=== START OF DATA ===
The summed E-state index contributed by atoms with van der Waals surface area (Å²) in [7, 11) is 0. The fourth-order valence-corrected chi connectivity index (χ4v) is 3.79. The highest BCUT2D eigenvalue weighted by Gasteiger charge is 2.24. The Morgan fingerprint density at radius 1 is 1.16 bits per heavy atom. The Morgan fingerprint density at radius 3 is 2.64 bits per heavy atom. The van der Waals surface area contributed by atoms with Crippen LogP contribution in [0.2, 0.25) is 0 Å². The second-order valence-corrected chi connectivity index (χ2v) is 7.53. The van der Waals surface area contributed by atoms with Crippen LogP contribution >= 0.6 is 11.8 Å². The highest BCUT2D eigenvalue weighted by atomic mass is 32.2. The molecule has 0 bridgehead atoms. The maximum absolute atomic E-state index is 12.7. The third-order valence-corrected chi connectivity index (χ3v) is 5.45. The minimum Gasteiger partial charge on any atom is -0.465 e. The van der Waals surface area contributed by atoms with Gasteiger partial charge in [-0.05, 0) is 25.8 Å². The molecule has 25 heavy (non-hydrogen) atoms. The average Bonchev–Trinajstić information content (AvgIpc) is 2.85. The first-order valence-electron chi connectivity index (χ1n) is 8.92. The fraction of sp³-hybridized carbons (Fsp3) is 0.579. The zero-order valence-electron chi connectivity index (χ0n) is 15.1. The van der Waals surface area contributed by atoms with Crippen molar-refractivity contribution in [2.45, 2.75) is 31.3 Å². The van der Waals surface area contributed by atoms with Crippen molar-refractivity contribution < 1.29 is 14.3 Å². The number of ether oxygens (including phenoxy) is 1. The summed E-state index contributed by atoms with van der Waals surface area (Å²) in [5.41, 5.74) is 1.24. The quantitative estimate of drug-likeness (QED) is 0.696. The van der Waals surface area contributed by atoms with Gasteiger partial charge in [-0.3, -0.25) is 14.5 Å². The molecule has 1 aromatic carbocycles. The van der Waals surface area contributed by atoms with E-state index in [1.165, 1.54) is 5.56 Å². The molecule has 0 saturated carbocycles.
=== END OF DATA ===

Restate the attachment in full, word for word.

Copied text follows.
The summed E-state index contributed by atoms with van der Waals surface area (Å²) in [7, 11) is 0. The fourth-order valence-corrected chi connectivity index (χ4v) is 3.79. The highest BCUT2D eigenvalue weighted by Gasteiger charge is 2.24. The Morgan fingerprint density at radius 1 is 1.16 bits per heavy atom. The Morgan fingerprint density at radius 3 is 2.64 bits per heavy atom. The van der Waals surface area contributed by atoms with Crippen LogP contribution in [0.2, 0.25) is 0 Å². The second-order valence-corrected chi connectivity index (χ2v) is 7.53. The van der Waals surface area contributed by atoms with Crippen LogP contribution >= 0.6 is 11.8 Å². The highest BCUT2D eigenvalue weighted by atomic mass is 32.2. The molecule has 0 bridgehead atoms. The maximum absolute atomic E-state index is 12.7. The third-order valence-corrected chi connectivity index (χ3v) is 5.45. The minimum Gasteiger partial charge on any atom is -0.465 e. The van der Waals surface area contributed by atoms with Gasteiger partial charge in [-0.05, 0) is 25.8 Å². The molecule has 25 heavy (non-hydrogen) atoms. The average Bonchev–Trinajstić information content (AvgIpc) is 2.85. The first-order valence-electron chi connectivity index (χ1n) is 8.92. The fraction of sp³-hybridized carbons (Fsp3) is 0.579. The zero-order valence-electron chi connectivity index (χ0n) is 15.1. The van der Waals surface area contributed by atoms with Crippen molar-refractivity contribution in [2.45, 2.75) is 31.3 Å². The van der Waals surface area contributed by atoms with Crippen molar-refractivity contribution < 1.29 is 14.3 Å². The number of ether oxygens (including phenoxy) is 1. The summed E-state index contributed by atoms with van der Waals surface area (Å²) in [5.41, 5.74) is 1.24. The quantitative estimate of drug-likeness (QED) is 0.696. The van der Waals surface area contributed by atoms with Gasteiger partial charge in [-0.3, -0.25) is 14.5 Å². The molecule has 1 aromatic carbocycles. The van der Waals surface area contributed by atoms with E-state index in [1.165, 1.54) is 5.56 Å². The molecule has 0 saturated carbocycles.